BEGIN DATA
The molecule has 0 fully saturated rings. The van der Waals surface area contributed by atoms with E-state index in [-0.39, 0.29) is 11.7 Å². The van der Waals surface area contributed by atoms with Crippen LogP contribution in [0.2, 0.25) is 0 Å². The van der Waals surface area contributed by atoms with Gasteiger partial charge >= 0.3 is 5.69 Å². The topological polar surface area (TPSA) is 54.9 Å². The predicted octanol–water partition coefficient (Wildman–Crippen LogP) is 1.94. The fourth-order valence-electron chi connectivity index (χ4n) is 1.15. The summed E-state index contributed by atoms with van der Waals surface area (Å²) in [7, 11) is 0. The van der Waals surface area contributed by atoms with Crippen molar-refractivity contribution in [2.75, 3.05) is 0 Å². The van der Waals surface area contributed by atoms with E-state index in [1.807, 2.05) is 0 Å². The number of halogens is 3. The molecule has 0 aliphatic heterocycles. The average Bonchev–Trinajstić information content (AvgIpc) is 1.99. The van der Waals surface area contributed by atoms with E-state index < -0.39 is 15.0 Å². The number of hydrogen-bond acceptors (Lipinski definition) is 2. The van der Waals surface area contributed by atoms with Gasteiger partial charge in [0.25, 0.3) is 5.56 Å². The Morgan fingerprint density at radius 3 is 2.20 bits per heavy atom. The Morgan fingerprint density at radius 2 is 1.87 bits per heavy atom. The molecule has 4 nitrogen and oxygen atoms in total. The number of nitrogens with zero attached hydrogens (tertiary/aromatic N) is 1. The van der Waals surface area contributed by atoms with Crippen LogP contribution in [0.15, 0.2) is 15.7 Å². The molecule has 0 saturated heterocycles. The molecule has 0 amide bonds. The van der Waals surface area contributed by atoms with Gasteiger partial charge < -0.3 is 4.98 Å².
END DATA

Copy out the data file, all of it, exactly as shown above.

The molecule has 0 fully saturated rings. The van der Waals surface area contributed by atoms with E-state index in [-0.39, 0.29) is 11.7 Å². The van der Waals surface area contributed by atoms with Crippen LogP contribution in [0.2, 0.25) is 0 Å². The van der Waals surface area contributed by atoms with Gasteiger partial charge >= 0.3 is 5.69 Å². The topological polar surface area (TPSA) is 54.9 Å². The predicted octanol–water partition coefficient (Wildman–Crippen LogP) is 1.94. The fourth-order valence-electron chi connectivity index (χ4n) is 1.15. The summed E-state index contributed by atoms with van der Waals surface area (Å²) in [7, 11) is 0. The van der Waals surface area contributed by atoms with Crippen molar-refractivity contribution in [2.75, 3.05) is 0 Å². The van der Waals surface area contributed by atoms with E-state index in [1.807, 2.05) is 0 Å². The number of halogens is 3. The molecule has 0 aliphatic heterocycles. The average Bonchev–Trinajstić information content (AvgIpc) is 1.99. The van der Waals surface area contributed by atoms with E-state index < -0.39 is 15.0 Å². The number of hydrogen-bond acceptors (Lipinski definition) is 2. The van der Waals surface area contributed by atoms with Gasteiger partial charge in [0.25, 0.3) is 5.56 Å². The Morgan fingerprint density at radius 3 is 2.20 bits per heavy atom. The Morgan fingerprint density at radius 2 is 1.87 bits per heavy atom. The molecule has 4 nitrogen and oxygen atoms in total. The number of nitrogens with zero attached hydrogens (tertiary/aromatic N) is 1. The van der Waals surface area contributed by atoms with Crippen LogP contribution in [0.15, 0.2) is 15.7 Å². The molecule has 0 saturated heterocycles. The molecule has 0 amide bonds. The van der Waals surface area contributed by atoms with Gasteiger partial charge < -0.3 is 4.98 Å².